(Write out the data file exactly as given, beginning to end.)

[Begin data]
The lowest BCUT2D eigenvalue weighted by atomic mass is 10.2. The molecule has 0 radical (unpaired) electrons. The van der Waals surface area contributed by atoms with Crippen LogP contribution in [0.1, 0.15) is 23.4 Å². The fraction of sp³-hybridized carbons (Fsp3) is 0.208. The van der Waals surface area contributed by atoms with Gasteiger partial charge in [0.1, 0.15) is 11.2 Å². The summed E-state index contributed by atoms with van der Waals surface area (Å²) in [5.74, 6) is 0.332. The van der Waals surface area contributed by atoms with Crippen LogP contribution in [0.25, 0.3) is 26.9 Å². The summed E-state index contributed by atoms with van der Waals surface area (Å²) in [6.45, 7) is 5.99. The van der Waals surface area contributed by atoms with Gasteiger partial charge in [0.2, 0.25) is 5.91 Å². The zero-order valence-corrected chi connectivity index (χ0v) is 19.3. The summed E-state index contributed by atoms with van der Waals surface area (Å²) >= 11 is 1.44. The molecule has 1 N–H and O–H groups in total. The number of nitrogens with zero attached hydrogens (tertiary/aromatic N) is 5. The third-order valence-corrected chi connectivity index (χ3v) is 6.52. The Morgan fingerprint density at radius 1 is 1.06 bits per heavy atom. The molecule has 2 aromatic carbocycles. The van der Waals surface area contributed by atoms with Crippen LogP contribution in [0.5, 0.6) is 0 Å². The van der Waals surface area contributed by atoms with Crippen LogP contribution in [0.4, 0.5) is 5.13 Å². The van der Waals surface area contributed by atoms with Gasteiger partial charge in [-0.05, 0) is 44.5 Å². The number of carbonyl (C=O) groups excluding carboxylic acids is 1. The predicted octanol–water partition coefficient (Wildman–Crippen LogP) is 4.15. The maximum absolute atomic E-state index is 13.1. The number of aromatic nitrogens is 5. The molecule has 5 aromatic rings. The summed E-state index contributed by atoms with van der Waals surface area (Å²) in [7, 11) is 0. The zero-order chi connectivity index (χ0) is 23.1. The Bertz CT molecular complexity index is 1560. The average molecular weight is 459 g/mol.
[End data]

The lowest BCUT2D eigenvalue weighted by atomic mass is 10.2. The molecule has 0 radical (unpaired) electrons. The van der Waals surface area contributed by atoms with Crippen LogP contribution in [0.1, 0.15) is 23.4 Å². The fraction of sp³-hybridized carbons (Fsp3) is 0.208. The van der Waals surface area contributed by atoms with Gasteiger partial charge in [0.1, 0.15) is 11.2 Å². The summed E-state index contributed by atoms with van der Waals surface area (Å²) in [5.74, 6) is 0.332. The van der Waals surface area contributed by atoms with Crippen LogP contribution in [0.25, 0.3) is 26.9 Å². The summed E-state index contributed by atoms with van der Waals surface area (Å²) in [6.45, 7) is 5.99. The van der Waals surface area contributed by atoms with Gasteiger partial charge in [0.2, 0.25) is 5.91 Å². The zero-order valence-corrected chi connectivity index (χ0v) is 19.3. The summed E-state index contributed by atoms with van der Waals surface area (Å²) >= 11 is 1.44. The molecule has 1 N–H and O–H groups in total. The number of nitrogens with zero attached hydrogens (tertiary/aromatic N) is 5. The third-order valence-corrected chi connectivity index (χ3v) is 6.52. The Morgan fingerprint density at radius 1 is 1.06 bits per heavy atom. The molecule has 2 aromatic carbocycles. The van der Waals surface area contributed by atoms with Crippen LogP contribution in [0.5, 0.6) is 0 Å². The van der Waals surface area contributed by atoms with Crippen LogP contribution in [0.4, 0.5) is 5.13 Å². The van der Waals surface area contributed by atoms with Gasteiger partial charge in [-0.05, 0) is 44.5 Å². The number of carbonyl (C=O) groups excluding carboxylic acids is 1. The predicted octanol–water partition coefficient (Wildman–Crippen LogP) is 4.15. The maximum absolute atomic E-state index is 13.1. The number of aromatic nitrogens is 5. The molecule has 5 aromatic rings. The summed E-state index contributed by atoms with van der Waals surface area (Å²) in [7, 11) is 0. The zero-order chi connectivity index (χ0) is 23.1. The Bertz CT molecular complexity index is 1560. The average molecular weight is 459 g/mol.